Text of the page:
“MmmmmHmmm” she said, not even looking at me. I jiggled around a little – I figured my question would require her to look up from her work.
“Um.. I’m from Australia”, I began
“MmmmmHmmm” she answered in response, with neither a positive or negative intonation. I danced around a little to try to get her to lift her eyes from the t-shirts. I suddenly thought she may not know what Australia means.
“I’ve come from a long way away, and we also have Target in my nation”, I said, “and I’ve just seen some of your clothes which look fantastic and are very well priced” (get to the point! I thought to myself) “but we have different sizing systems and I’m not sure where to start in trying on jeans. In Australia I would be a size 10, but I’d like to know what you think I would be here”. By this time I had moved myself as far under her gaze as I could without doing limbo over the t-shirt rack.
“I’d try a 10” she said, glancing up briefly through her glasses.
“you sure?” I said?
“Mmmmmhmmm” she answered.
I was a bit disappointed, I had expected a change in size – surely this wasn’t right? I went over and dejectedly pulled a ’10’ from the rack. I sized it up with my hands… “Jeepers!” I thought… “I must have grown since I’ve been here”. I decided not to try it on in the end, unsure as to what the number meant and whether I could conceptualize myself in this category. Everything I knew had changed.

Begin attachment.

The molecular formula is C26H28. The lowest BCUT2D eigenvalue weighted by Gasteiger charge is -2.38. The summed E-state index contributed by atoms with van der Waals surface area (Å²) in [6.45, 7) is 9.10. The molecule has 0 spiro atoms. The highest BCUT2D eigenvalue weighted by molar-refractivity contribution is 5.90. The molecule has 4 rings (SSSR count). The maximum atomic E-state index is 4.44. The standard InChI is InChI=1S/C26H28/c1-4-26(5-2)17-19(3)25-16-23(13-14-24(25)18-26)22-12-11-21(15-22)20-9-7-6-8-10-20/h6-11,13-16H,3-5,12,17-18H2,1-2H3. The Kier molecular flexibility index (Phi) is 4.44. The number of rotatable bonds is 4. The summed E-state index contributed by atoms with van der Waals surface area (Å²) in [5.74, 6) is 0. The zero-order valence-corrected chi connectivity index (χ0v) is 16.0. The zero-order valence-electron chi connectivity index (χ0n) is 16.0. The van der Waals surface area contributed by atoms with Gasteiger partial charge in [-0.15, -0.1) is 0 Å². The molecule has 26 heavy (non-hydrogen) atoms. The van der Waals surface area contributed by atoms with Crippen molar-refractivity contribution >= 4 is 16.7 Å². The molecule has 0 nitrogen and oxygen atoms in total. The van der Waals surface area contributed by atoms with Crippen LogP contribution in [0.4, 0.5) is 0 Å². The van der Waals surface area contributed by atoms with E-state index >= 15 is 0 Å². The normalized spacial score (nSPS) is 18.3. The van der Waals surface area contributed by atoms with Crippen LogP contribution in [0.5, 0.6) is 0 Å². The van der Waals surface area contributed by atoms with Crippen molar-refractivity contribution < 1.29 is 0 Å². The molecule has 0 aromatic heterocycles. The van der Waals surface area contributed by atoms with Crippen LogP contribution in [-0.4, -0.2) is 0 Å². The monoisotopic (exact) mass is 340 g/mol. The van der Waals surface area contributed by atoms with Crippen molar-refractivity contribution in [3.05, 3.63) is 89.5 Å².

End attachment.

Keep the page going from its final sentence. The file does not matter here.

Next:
The next week Tim encouraged me to visit Anthropologie and buy myself a dress as a present from him for my birthday. I was quite excited – not so much for the sizing as because I was finally in this American chain I’d stalked on the internet for so long. As there were sales and few sizes left, I pulled an 8 from the rack and thought I’d start with that. The sales lady came and looked at me, and suggested I should perhaps be looking for smaller. “I’ll bring you another option” she said and left, while I looked at myself in the mirror – how fantastic… dropping sizes left right and centre with no dieting, no exercise… I loved it.
“Here you go” she said as she handed me a different maxi dress “it’s half price, and I thought you should try it”. I tried it on, and it fit, which was quite exciting given that it was $39. I looked at the tag size: zero.
Suddenly, I had a moment of panic – was I invisible? How could I possibly be a zero?!
I’ve been reflecting on these shopping incidents, and the many teenagers silently battling with self-esteem, figuring out their body shapes and their perceptions of themselves. Self-perception is sometimes the hardest one of all… when overwhelmingly images in magazines are thin and we make our clothes sizes numerical, it’s not hard to make little more desirable. As a person who suffered with an eating disorder but is now well and truly over it, I guess it’s not so much a commentary on asking society to change, but in asking society to voice these thoughts so that it can unlock some of the people who are hidden behind the numbers we give them… Perhaps if all else fails we should encourage people with body issues to travel internationally. That way, you lose a good 8 sizes without doing a thing, and you realise how arbitrary the numbering is.